The owners of Red Wing Pottery surprised the town Tuesday by announcing they're closing the company's showroom after decades on Main Street.
Bruce and Irene Johnson, who saved the venerable shop by purchasing it from its third-generation owner two years ago, say they've endured threats and harassment from within Red Wing's business community, the Pioneer Press reports.
The newspaper quotes a statement in which Bruce Johnson says: "We would never have anticipated the hatred and anger we have faced in this community over trying to revive this great business. We are worn out, stressed out and exhausted from being bullied by a small portion of the business community that seems to have incredible power in this city."
The Pioneer Press notes the Johnsons have filed a trademark infringement lawsuit over the use of the red wing insignia by the Red Wing Collectors Society Foundation, which operates a pottery museum near the company's showroom.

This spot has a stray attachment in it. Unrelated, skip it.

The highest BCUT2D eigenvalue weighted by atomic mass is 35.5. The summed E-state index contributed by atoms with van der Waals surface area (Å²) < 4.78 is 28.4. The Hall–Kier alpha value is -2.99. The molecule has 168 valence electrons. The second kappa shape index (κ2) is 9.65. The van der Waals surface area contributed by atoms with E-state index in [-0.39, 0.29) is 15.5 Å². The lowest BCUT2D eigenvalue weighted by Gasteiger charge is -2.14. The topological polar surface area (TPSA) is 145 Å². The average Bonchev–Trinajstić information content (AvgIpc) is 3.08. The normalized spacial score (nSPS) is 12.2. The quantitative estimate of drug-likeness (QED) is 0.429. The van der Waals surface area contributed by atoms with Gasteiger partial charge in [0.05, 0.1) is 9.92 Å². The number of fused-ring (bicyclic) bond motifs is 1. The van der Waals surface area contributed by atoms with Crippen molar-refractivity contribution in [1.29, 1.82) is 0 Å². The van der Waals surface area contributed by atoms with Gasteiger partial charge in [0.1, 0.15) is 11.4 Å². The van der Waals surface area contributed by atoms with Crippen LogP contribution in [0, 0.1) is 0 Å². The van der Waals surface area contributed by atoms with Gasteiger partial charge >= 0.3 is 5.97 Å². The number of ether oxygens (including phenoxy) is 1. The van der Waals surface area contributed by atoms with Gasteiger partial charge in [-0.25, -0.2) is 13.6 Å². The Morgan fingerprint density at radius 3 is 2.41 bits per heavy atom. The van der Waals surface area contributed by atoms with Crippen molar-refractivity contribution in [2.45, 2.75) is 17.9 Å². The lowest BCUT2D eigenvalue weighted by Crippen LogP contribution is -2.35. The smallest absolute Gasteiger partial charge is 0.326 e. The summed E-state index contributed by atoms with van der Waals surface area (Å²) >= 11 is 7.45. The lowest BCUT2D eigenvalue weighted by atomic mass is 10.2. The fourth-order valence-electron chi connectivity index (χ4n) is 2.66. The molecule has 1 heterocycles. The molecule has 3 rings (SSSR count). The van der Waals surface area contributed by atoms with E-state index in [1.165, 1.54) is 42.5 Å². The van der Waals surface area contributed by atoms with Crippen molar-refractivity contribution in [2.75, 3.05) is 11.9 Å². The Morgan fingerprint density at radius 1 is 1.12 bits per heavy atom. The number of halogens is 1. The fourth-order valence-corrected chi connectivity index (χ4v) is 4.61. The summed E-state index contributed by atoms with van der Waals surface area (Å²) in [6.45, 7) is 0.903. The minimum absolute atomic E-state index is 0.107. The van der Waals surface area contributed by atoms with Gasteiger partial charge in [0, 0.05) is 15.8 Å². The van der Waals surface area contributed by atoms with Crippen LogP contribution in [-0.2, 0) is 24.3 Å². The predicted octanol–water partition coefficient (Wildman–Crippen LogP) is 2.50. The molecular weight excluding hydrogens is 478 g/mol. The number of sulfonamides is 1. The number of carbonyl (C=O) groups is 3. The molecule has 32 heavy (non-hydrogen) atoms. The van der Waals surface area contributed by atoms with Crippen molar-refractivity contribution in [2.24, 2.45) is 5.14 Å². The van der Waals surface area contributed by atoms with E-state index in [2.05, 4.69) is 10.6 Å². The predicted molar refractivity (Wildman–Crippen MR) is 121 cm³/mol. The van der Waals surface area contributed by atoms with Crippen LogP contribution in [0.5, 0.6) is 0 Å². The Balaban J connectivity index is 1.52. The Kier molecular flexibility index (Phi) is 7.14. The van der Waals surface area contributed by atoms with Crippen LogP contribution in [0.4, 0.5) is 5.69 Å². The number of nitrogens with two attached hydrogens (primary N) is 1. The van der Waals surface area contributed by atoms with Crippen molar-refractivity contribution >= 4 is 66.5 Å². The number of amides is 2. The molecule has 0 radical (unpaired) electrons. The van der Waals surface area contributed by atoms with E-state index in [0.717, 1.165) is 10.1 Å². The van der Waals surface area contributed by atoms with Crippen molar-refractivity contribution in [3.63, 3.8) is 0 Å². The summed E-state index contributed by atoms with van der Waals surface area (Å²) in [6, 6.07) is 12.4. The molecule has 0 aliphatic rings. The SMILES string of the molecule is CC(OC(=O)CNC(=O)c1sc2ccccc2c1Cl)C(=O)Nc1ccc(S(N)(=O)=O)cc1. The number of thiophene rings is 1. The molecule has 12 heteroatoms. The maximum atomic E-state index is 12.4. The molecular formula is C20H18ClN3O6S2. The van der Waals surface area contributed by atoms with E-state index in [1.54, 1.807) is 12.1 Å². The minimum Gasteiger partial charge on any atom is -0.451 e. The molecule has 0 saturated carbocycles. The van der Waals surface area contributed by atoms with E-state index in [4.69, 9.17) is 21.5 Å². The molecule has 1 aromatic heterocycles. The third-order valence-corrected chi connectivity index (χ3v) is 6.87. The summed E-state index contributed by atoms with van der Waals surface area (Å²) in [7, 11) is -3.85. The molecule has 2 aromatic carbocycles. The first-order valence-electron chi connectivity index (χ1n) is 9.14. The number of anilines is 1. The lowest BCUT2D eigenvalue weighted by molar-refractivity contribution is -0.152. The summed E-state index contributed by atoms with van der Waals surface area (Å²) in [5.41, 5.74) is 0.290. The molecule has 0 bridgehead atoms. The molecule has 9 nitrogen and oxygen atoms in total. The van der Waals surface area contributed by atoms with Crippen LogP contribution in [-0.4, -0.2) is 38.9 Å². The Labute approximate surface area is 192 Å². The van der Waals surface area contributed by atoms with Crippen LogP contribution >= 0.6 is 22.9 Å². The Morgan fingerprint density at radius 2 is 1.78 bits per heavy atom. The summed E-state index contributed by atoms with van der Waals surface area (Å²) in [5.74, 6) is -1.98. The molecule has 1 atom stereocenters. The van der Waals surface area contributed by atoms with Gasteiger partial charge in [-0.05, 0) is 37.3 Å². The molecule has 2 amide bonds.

Bruce Johnson tells the Red Wing Republican Eagle the closing of the Red Wing Pottery showroom will not affect Red Wing Stoneware, a separate company – also owned by the Johnsons – that makes many of the traditional items sold in the shop along Highway 61.
The Republican Eagle says Red Wing was stunned by Tuesday's announcement, with Chamber of Commerce president Patty Brown telling the paper, “We hate to hear of a loss of any Red Wing business, but especially one with this rich history and has been so iconic in our community.”
Red Wing Stoneware's roots in the town date back to 1877. The Pioneer Press says the Red Wing Pottery showroom has been on Main Street since the 1950s.
Dec. 24 is scheduled to be the last day for the showroom.
Bruce Johnson tells the Republican Eagle about 15 people will lose their jobs. He says they, too, have been harassed in public and at the store.
Johnson tells the paper he thinks some in the town have harbored anger and resentment toward Red Wing Pottery since a contentious labor strike there in 1967.